Implementation
 
 Avoid race conditions (CWE-362) during initialization routines.
 
  
Build and Compilation
 
 Run or compile your software with settings that generate warnings about uninitialized variables or data.
 
  
Testing
 
 Use automated static analysis tools that target this type of weakness. Many modern techniques use data flow analysis to minimize the number of false positives. This is not a perfect solution, since 100% accuracy and coverage are not feasible.
 
  

Relationships

Related CWETypeViewChain
CWE-665 ChildOf CWE-889 Category CWE-888  

Demonstrative Examples   (Details)

  1. Here, a boolean initiailized field is consulted to ensure that initialization tasks are only completed once. However, the field is mistakenly set to true during static initialization, so the initialization code is never reached.
  2. The following code intends to concatenate a string to a variable and print the string.
  3. The following code intends to limit certain operations to the administrator only. (Demonstrative Example Id DX-54)

Observed Examples

  1. CVE-2001-1471 : chain: an invalid value prevents a library file from being included, skipping initialization of key variables, leading to resultant eval injection.
  2. CVE-2008-3637 : Improper error checking in protection mechanism produces an uninitialized variable, allowing security bypass and code execution.
  3. CVE-2008-4197 : Use of uninitialized memory may allow code execution.
  4. CVE-2008-2934 : Free of an uninitialized pointer leads to crash and possible code execution.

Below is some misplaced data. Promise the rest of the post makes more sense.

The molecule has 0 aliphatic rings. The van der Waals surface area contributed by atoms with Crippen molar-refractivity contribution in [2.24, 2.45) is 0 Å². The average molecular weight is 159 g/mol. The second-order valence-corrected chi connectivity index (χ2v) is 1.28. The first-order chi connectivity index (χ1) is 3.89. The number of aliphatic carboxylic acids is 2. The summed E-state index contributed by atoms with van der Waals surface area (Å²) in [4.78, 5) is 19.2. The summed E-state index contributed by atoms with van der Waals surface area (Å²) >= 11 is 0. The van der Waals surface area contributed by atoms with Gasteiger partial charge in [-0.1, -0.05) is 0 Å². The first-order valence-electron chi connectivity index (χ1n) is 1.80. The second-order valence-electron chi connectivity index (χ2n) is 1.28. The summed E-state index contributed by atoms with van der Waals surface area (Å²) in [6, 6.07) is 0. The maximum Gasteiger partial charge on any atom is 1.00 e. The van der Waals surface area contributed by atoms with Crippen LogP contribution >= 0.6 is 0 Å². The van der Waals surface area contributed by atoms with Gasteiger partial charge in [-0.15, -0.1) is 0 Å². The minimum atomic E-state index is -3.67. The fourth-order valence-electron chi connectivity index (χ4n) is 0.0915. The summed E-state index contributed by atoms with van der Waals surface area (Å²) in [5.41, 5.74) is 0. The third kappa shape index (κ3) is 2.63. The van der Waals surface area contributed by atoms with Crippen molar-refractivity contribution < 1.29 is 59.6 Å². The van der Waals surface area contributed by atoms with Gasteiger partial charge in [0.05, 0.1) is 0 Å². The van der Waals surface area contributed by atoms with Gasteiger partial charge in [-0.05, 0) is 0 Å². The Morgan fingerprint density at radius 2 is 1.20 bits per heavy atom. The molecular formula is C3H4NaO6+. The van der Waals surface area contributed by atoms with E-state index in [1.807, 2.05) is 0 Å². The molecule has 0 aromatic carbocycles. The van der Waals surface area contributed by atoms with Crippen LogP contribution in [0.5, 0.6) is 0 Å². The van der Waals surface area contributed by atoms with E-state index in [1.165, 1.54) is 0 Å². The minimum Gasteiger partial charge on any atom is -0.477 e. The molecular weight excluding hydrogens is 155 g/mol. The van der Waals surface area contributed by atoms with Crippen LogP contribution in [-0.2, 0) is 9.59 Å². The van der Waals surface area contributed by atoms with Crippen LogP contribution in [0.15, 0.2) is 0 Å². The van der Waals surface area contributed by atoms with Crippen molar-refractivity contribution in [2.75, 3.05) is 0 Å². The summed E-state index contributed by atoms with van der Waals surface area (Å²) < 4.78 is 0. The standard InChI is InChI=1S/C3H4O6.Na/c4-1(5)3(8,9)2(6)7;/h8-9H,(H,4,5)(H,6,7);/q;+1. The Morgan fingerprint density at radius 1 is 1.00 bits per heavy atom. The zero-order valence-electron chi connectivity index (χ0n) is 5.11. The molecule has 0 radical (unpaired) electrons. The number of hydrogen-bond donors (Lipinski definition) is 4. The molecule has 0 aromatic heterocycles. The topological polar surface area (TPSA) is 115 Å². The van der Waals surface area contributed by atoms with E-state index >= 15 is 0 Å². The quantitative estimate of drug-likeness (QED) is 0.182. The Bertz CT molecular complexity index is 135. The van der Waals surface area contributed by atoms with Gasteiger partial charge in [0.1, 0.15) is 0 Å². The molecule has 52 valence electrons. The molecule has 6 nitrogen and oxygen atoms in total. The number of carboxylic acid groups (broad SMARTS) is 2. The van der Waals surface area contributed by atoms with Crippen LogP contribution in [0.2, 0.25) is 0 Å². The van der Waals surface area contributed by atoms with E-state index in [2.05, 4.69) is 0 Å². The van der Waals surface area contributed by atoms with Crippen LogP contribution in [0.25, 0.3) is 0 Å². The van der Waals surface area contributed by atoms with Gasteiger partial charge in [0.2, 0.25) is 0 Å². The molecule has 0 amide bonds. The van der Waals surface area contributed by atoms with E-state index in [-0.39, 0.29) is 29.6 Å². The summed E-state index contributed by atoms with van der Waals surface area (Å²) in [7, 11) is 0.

5. CVE-2007-3749 : OS kernel does not reset a port when starting a setuid program, allowing local users to access the port and gain privileges.
  6. CVE-2008-0063 : Product does not clear memory contents when generating an error message, leading to information leak.
  7. CVE-2008-0062 : Lack of initialization triggers NULL pointer dereference or double-free.
  8. CVE-2008-0081 : Uninitialized variable leads to code execution in popular desktop application.
  9. CVE-2008-3688 : chain: Uninitialized variable leads to infinite loop.
  10. CVE-2008-3475 : chain: Improper initialization leads to memory corruption.
  11. CVE-2008-5021 : Composite: race condition allows attacker to modify an object while it is still being initialized, causing software to access uninitialized memory.
  12. CVE-2005-1036 : Permission bitmap is not properly initialized, leading to resultant privilege elevation or DoS.
  13. CVE-2008-3597 : chain: game server can access player data structures before initialization has happened leading to NULL dereference
  14. CVE-2009-2692 : chain: uninitialized function pointers can be dereferenced allowing code execution
  15. CVE-2009-0949 : chain: improper initialization of memory can lead to NULL dereference
  16. CVE-2009-3620 : chain: some unprivileged ioctls do not verify that a structure has been initialized before invocation, leading to NULL dereference

For more examples, refer to CVE relations in the bottom box.

White Box Definitions
None

Black Box Definitions
None

Taxynomy Mappings

TaxynomyIdNameFit
PLOVER  Incorrect initialization
 
 
CERT C Secure Coding ARR02-C
 
Explicitly specify array bounds, even if implicitly defined by an initializer
 
 
CERT C Secure Coding MEM09-C
 
Do not assume memory allocation routines initialize memory
 
 
CERT Java Secure Coding DCL00-J
 
Prevent class initialization cycles
 
 
CERT C++ Secure Coding ARR02-CPP
 
Explicitly specify array bounds, even if implicitly defined by an initializer
 
 
CERT C++ Secure Coding MEM09-CPP
 
Do not assume memory allocation routines initialize memory
 
 

References:

  1. mercy .Exploiting Uninitialized Data. Published on Jan 2006.
  2. Microsoft Security Vulnerability Research & Defense .MS08-014 : The Case of the Uninitialized Stack Variable Vulnerability. 2008-03-11.
  3. Mark Dowd John McDonald Justin Schuh .The Art of Software Security Assessment 1st Edition. Addison Wesley. Section:'Chapter 7, "Variable Initialization", Page 312.'. Published on 2006.